Monday, June 28, 2010

To Dream of Less Oil

I think everyone in the USA can sympathize with this dream right about now.  With a tropical storm looming over the collection operations, we are all dreaming of less oil in the gulf, in the ground, in the water, everywhere.  But timely discourse aside, dreaming of less oil is a very appropriate place to begin a series of discussions about the dream of less.

We use oil for everything Primarily, we burn it to move everything around, but some of the oil is used to make the plastics that we package everything in, the lubricants that grease the wheels, and the synthetic fertilizer that grows our food.  So when I say everything, take a minute to look around you, I mean EVERYTHING If it came from someplace that you couldn't walk to (or it is too heavy to carry), it used oil.  If it came wrapped in plastic, Styrofoam, or both, it used oil.  If it grew in a conventional farm, it used oil.  When you really think about how much we use oil, how pervasive it is, using less of it seems a little like free diving.  You can do it, sure, but you have to come up for air eventually.

Lets put plastics aside for a moment and talk about the oil that we burn.  Everyone owns a car, right?  I think it is a requirement of citizenship in this country.  I don't care how great your MPG is, unless your car is fully electric you burn oil every time you drive.  Hybrids are great and all, but driving a hybrid is not nearly as effective at reducing your oil consumption as walking anywhere that is close enough instead of driving.  The next best alternative is riding a bike, third is public transit.  But not everyone has these options.

The trouble is, most of us need oil to conduct our daily lives.  Our towns and cities, our lifestyles, our entire culture is built around the personal automobile, and for many giving up their car would be equal to giving up their access to the entire world.  Unless you live on a self sustaining farm, which you likely don't, or live in a city with excellent public transit and walk-ability (which you well might: SF, NYC, Boston), your car is an essential part of your survival, getting you to and from the grocery store, work, school, and everything else.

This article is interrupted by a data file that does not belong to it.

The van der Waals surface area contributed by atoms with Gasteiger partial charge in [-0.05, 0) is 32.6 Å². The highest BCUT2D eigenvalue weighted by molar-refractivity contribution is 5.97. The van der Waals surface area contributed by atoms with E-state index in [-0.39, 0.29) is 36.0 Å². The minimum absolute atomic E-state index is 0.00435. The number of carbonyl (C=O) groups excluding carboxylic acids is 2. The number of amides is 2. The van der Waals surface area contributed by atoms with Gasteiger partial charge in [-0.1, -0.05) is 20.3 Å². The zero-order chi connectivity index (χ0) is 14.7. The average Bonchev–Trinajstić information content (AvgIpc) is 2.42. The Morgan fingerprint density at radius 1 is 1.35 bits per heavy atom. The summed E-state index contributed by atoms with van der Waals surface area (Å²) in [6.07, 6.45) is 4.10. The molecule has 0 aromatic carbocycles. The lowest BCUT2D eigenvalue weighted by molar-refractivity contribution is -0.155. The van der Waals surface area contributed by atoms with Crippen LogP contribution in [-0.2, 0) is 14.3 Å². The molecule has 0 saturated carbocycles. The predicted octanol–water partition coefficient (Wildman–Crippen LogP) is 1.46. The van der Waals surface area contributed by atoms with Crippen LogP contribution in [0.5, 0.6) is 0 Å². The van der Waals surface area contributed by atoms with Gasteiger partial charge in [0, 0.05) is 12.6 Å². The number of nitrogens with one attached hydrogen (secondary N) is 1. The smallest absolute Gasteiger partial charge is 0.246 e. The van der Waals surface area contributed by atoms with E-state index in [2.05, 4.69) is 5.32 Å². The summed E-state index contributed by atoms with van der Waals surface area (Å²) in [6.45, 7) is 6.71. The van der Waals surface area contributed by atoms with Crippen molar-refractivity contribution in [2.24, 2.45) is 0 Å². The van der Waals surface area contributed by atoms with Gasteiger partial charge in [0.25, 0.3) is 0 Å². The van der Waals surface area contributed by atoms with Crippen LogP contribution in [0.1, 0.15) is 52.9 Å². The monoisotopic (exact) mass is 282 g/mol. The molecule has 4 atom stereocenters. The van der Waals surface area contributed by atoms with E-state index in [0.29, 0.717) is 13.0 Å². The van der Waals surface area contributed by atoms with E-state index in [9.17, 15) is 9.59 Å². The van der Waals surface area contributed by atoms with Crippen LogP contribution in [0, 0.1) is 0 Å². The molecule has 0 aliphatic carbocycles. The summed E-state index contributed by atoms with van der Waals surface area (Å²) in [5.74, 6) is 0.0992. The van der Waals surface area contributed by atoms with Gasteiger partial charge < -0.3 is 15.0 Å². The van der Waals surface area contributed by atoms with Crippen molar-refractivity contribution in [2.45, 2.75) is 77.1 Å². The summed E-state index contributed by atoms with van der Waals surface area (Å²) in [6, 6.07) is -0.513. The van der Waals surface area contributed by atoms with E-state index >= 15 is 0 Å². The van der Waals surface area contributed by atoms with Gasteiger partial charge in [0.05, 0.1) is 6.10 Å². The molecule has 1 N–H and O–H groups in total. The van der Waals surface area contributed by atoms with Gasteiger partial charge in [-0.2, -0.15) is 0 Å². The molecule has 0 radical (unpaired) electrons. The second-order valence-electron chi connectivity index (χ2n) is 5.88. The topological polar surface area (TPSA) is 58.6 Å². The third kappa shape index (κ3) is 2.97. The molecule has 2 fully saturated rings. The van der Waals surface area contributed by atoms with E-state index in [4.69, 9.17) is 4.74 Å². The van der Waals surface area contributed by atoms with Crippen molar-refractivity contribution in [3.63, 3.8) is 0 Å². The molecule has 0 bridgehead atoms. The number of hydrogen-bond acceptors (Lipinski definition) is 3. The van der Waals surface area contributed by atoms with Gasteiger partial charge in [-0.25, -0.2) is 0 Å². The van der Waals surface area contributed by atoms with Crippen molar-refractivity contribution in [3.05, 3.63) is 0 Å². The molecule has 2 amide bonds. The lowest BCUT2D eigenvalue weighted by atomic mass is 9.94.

But still, we can dream.  And wanting a better situation is the first step to attaining it, so I am dreaming of a life that does not burn oil.  I dream of walking or biking to work, and not owning a car at all.  I dream of a commute so short that driving would be ridiculous.  I dream of living in a city with top notch public transportation, whether that means moving or advocating public transit where I live.  I dream of a network of electric trains (both local lines and high speed rail), trams, trolleys and buses, eliminating the need for automobiles and airplanes (domestically at least).

I dream of living in a neighborhood that has everything I need within a 15 minute bike ride.  I dream of walking to a Farmer's Market, a bakery and a butcher shop, all in the same trip.  I dream of a life in which a trip of 20 miles feels like an excursion into unfamiliar territory.

I dream of living in a community that is rich enough and prolific enough to provide everything I need.  I dream of never buying another Chilean berry, Mexican tomato or middle eastern date.  Of buying furniture, new or used, from local shops and local individuals.  Of things made with local resources utilizing local labor.

Much of this is a long way off, but some is attainable very soon.  Courtney and I are most likely moving to Portland next year, as the University of Oregon has a satellite campus there, and it is a wonderfully walkable and bike-able city.  We won't be selling our car the day we arrive, a new lifestyle must be tested and eased into, not jumped into blindly, but we hope to use our car less immediately, to burn a lot less oil.
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1 comment:

  1. We lived for 20 years where we first selected our job then our job location and then took a GPS and selected where we were going to live.

    It meant that we could live with one car and walk or take transit to work most days. Like you I realize that our current land use is not planned but just happened assuming that oil and free parking would always be there.

    When it does not places can get very interesting. Think Paris where the metro goes everywhere and you still walk to the local shop for the freshest bagette and coffee rather than drive to the mall.